You’ve definitely heard the term “theme” at some point, whether during an English class, while entering a writing contest, or when you’re trying to pick a pre-made look for your Powerpoint presentation. But what is a theme and how do writers incorporate them into their work? What are judges really looking for when they set a theme for a writing contest or magazine issue? The theme for this month: Themes!
What is a theme?
In literature, a theme is the central or unifying idea in a story. There’s what the story is about, and then there’s what it’s capital “A” About. On the surface you have the plot and characters, but permeating this are the themes of the story, the deeper, overarching ideas you want your reader to think about.
Themes aren’t necessarily a moral or a solution to a problem. Instead, they’re the ideas that the story is grappling with and trying to formulate an attitude towards. Some common themes in literature are often set up as “blank” vs. “blank.” For example: “good vs. evil” or “self vs. self.” Themes are also formed by taking ideas like love, power, grief and forming a question around them. “What would you do to protect someone you love?” “How far would you go to acquire power?” Instead of asking these questions outright, telling them to the reader, we as writers wrap them into our story and show them through other story elements like setting, characters, plot, etc.
Themes don’t always have to be ideas, either. Also known as motifs, they can be shown through objects, images, or phrases that appear repeatedly and hold weight and significance in the story. What makes something a theme is its ability to unify a narrative and create emotional or ideological focal points that the reader can follow and form opinions about.
How to effectively incorporate themes into your story
Now that you know what a theme is, how do you write one into your work? First, you’ll want to identify some themes that you want to include. Often, you have to start writing your story before you can know what themes will work best. A good skill to develop is being able to recognize patterns in your writing that can be turned into themes. If you’re able to identify these patterns, you can draw them out and make them clearer for your reader, making sure to incorporate them throughout the entire story.
Not only do you want to include your themes throughout the story, but you also want to show them in different variations, highlighting their nuances and contrasting them with opposing ideas. An example of this: your characters all witness a distressing event. One breaks down sobbing, one runs in the other direction, and one starts laughing hysterically. Instead of having all your characters react the same way, the differences in their reactions show the complexity of the theme, in this case, the effects of trauma.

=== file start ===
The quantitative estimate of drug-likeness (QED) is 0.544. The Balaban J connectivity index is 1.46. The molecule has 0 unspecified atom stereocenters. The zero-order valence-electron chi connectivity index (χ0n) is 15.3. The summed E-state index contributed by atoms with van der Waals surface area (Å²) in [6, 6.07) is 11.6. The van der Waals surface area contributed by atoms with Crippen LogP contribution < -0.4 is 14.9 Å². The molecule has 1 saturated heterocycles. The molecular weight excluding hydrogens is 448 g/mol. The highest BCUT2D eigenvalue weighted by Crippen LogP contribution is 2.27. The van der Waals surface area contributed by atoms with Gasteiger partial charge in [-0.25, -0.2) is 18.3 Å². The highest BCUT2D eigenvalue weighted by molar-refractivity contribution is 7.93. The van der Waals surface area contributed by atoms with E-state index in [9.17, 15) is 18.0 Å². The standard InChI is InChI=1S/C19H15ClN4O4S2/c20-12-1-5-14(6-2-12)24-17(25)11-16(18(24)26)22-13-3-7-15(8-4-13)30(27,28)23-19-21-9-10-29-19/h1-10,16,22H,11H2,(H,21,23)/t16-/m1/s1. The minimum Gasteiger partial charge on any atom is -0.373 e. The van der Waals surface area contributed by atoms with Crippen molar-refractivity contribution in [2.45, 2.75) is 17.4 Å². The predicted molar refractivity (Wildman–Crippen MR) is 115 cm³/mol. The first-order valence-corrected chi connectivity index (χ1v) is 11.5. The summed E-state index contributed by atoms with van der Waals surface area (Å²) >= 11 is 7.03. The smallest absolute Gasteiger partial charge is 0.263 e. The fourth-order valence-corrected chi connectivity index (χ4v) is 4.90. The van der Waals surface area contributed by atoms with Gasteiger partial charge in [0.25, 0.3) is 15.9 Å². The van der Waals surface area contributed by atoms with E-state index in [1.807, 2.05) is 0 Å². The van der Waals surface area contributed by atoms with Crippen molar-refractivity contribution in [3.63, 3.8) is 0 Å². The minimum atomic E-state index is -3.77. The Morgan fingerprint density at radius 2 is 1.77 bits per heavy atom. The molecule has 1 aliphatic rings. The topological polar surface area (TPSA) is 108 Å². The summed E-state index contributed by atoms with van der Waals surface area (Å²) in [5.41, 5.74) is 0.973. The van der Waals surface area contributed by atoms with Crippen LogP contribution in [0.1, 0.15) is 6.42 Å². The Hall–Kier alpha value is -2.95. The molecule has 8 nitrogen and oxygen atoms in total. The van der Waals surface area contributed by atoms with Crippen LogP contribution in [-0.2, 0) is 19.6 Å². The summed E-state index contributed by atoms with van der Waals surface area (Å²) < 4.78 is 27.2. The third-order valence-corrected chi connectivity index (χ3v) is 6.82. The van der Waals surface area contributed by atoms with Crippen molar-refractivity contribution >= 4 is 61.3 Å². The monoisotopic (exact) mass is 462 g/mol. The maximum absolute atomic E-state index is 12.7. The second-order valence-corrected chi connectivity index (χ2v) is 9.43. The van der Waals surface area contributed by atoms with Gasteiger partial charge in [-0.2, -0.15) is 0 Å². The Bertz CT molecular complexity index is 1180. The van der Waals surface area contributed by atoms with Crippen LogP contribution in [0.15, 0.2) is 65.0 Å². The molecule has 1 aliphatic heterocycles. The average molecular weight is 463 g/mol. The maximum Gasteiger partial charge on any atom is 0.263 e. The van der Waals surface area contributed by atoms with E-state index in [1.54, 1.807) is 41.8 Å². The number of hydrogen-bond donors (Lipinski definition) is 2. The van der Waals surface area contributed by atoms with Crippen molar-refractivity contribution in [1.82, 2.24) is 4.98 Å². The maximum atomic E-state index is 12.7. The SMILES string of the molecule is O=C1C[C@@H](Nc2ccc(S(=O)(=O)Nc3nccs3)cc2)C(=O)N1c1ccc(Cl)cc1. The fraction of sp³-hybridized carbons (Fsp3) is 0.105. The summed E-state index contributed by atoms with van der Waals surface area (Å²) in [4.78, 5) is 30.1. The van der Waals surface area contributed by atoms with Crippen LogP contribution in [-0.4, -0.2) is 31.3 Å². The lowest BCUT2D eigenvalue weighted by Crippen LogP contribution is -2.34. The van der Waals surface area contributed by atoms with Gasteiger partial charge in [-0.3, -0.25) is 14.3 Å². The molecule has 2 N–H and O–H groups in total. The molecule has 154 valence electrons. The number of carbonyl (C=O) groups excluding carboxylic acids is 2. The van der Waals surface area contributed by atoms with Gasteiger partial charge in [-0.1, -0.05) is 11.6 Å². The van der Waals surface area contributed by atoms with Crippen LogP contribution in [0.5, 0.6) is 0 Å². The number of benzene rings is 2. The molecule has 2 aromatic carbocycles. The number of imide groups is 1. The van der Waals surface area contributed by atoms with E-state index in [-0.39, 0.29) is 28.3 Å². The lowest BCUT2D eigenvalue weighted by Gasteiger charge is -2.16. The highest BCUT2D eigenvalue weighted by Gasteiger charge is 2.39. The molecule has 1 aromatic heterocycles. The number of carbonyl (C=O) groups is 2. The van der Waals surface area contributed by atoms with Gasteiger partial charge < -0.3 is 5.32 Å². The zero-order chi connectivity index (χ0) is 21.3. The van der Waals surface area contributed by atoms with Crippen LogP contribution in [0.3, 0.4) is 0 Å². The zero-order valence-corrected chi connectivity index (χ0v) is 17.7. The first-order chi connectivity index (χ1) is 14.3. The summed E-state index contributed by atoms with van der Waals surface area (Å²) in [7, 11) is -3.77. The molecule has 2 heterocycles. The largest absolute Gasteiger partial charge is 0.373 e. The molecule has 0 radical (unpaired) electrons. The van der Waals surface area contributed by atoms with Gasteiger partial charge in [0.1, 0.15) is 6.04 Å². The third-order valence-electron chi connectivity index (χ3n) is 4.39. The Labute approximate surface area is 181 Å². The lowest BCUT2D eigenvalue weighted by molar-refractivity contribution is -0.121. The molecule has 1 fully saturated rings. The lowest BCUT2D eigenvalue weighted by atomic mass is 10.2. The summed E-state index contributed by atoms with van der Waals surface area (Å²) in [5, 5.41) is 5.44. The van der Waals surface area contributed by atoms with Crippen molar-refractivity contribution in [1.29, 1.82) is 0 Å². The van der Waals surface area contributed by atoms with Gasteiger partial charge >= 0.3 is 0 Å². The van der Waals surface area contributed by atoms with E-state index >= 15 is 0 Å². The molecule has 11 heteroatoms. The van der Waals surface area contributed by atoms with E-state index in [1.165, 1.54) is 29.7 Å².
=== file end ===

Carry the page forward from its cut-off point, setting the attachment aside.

Themes in writing contests and magazines
Writing contests and literary magazines always have submission guidelines that you must follow in order for your work to be considered. Guidelines are put in place to make it easier on judges and readers to evaluate large volumes of submissions and keep contests fair and organized. Many submission guidelines will also require your work to include a specific theme of the judges’ choosing. There are many reasons for requiring a specific theme, most of which I’ve already covered above: themes not only create unity in a single work, but they can also connect a collection of works like in an anthology or magazine issue.
While a theme requirement may seem more open to your own interpretation than other requirements like word count and file format, judges are expecting writers to faithfully interpret the set theme as best they can. This means that you can’t simply take a previously written piece and add a few lines mentioning the theme. Either you’ll need to do a full rewrite of a story to incorporate the theme or write a new story centered on the theme. Keep in mind what a theme does for a story and how to effectively incorporate it. This is what the judges are looking for!
When you’re able to keep your story focused on the theme and present it in compelling and nuanced ways, you’ll have a much better shot at winning the contest or getting accepted into a magazine. Judges set themes for a reason—don’t ignore them!
About the author: Lindsey is currently working towards her BA in English and Creative Writing at Brandeis University. She loves writing short stories and has more recently taken an interest in writing poetry. She is also an Editor-in-Chief for her school literary magazine, Laurel Moon. You can usually find her reading, crocheting, or bothering her cat, Sister. She hopes to be a writer and an editor in the future to continue to help others improve their work.